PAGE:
The objective here is not to be alarmist or suggest that there is a binary choice between life or death, as in Shakespeare’s allusion. It is, however, meant to draw attention to the need for continuous focus on what keeps a professional services firm, and more particularly a partnership, ticking and successful, namely the integration and collective behavior of its partners.
Integration means that partners are working in the same direction towards a shared goal, that that they are aligned in managing their teams and representing the firm and that their capabilities, knowledge, experience and relationships complement each other.
Disintegration is a danger when there are conflicting priorities amongst the partners and divergent opinions about the way business should be conducted and individualistic rather than collective behavior becomes prevalent. The partners or groups of partners become isolated and unhappy and the firm may become a composite of fiefdoms rather than a homogenous unit.
The current reality of disruption with rapid changes in demand and supply chains is challenging leaders and management in the corporate world. In a partnership such challenges are often magnified by the fact that partners consider themselves co-owners of the business, desire to have a say in how business is conducted and wish to share the benefits.
While overseeing the quality of work, client relations, finances, talent, business development and efficient operations, management needs to be attuned to the concerns, motivation and behavior of partners that, untreated, might be detrimental to the achievement of goals in all those areas. Just as a relationship of a married couple needs to be managed so does a partnership, except that in the latter case the marriage counsellor has to deal with multiple people!
Clearly management deals with partner issues on a daily basis and often this means putting out fires and/or spending a great deal of time in managing people’s expectations or explaining why a certain decision makes sense. Issues will always arise but would it not be more efficient to have integration as a permanent item on the agenda knowing that it will require continuous action as the firm grows and changes and as its partners’ careers advance and ambitions change?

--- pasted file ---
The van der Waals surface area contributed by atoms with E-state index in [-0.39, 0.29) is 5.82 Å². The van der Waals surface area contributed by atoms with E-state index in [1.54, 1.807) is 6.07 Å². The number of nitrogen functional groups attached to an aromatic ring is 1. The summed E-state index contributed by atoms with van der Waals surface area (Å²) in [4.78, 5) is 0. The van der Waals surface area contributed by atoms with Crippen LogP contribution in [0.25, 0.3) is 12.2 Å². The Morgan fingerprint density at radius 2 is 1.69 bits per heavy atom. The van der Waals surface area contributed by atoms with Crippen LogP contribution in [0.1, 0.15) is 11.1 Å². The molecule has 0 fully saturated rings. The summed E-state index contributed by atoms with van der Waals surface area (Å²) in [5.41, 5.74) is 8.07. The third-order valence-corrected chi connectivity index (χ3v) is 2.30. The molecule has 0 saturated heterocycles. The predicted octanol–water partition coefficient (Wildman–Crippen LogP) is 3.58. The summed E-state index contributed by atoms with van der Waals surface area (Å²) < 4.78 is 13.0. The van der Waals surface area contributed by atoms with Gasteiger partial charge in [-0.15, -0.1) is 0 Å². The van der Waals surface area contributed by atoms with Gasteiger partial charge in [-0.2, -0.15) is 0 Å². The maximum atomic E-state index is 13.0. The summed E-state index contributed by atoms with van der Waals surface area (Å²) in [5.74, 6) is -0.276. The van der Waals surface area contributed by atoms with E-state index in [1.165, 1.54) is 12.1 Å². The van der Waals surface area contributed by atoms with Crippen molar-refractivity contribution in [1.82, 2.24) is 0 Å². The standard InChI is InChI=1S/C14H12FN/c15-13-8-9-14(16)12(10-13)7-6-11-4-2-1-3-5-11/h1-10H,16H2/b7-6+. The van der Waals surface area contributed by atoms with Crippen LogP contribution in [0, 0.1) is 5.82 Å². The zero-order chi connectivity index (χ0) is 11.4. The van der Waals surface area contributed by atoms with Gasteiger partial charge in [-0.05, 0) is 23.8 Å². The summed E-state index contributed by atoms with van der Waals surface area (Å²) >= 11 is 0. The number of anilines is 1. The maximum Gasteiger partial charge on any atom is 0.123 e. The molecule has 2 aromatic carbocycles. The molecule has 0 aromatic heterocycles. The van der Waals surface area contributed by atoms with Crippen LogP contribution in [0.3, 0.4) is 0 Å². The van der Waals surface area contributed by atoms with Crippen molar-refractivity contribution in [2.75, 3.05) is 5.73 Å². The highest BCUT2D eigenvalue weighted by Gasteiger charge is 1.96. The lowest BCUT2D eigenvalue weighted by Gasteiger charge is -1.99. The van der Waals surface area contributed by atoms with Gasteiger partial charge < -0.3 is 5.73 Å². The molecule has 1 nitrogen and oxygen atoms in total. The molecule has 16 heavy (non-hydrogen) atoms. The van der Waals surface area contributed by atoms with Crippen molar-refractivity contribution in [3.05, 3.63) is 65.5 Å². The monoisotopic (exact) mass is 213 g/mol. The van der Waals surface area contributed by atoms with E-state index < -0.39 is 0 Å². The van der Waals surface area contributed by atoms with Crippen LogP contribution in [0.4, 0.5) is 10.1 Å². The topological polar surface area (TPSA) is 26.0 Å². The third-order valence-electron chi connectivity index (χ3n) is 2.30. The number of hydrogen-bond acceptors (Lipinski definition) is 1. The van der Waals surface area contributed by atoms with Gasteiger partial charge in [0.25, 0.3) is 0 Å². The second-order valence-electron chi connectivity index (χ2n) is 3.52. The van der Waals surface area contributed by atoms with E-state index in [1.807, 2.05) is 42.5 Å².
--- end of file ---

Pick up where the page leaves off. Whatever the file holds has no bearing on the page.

Conditions that might indicate the need for greater integration efforts include:
- partner grievances or departures
- extensive partner discussions on strategy, structure or processes
- incompatibility between partners
- doubts raised by partners about contributions of others
- reduced partner performance or motivation
- unsuccessful lateral integration
- reduced retention rates of attorneys
- individual v institutional behavior
- offices or practice groups working autonomously
- different approaches to service delivery and client management
- little or no sharing of information
- “my clients” attitude prevails rather than “our clients”
- partner compensation system not perceived as fair
- complaints of excessive centralization or lack of flexibility
- inconsistent quality of service perceived by clients
These conditions might not have been a common trait but as a firm grows, the partner ranks grow, the number of offices/practices grow and the firm adapts to market conditions, they may develop quickly. If they are not isolated and become a pattern, management needs to evaluate the causes and adopt a remedial action plan.
As suggested earlier, it is preferable that this be done on an ongoing basis taking the temperature of the organization and the status of the partnership on a regular basis and adjusting accordingly – what we might call the integration “agenda”.
The integration agenda should aim to ensure:
a) Partners are “supporting sponsors”
The alignment of partners with the vision and strategy of the firm and their consistent adherence to common and agreed-upon principles is key to leading the firm in the right direction. They should all be supporting sponsors of the firm’s direction and communicate a consistent message in that regard. Partners are largely the face of the firm to clients and its professionals and their behavior weighs heavily on the way the firm is perceived.
b) Strategy drives structure
Whatever the message for integration, if a firm’s structure drives behaviors that are not aligned to that strategy, it will not succeed. As the Harvard Business Review once stated “leaders can no longer afford to follow the common practice of letting structure drive strategy”.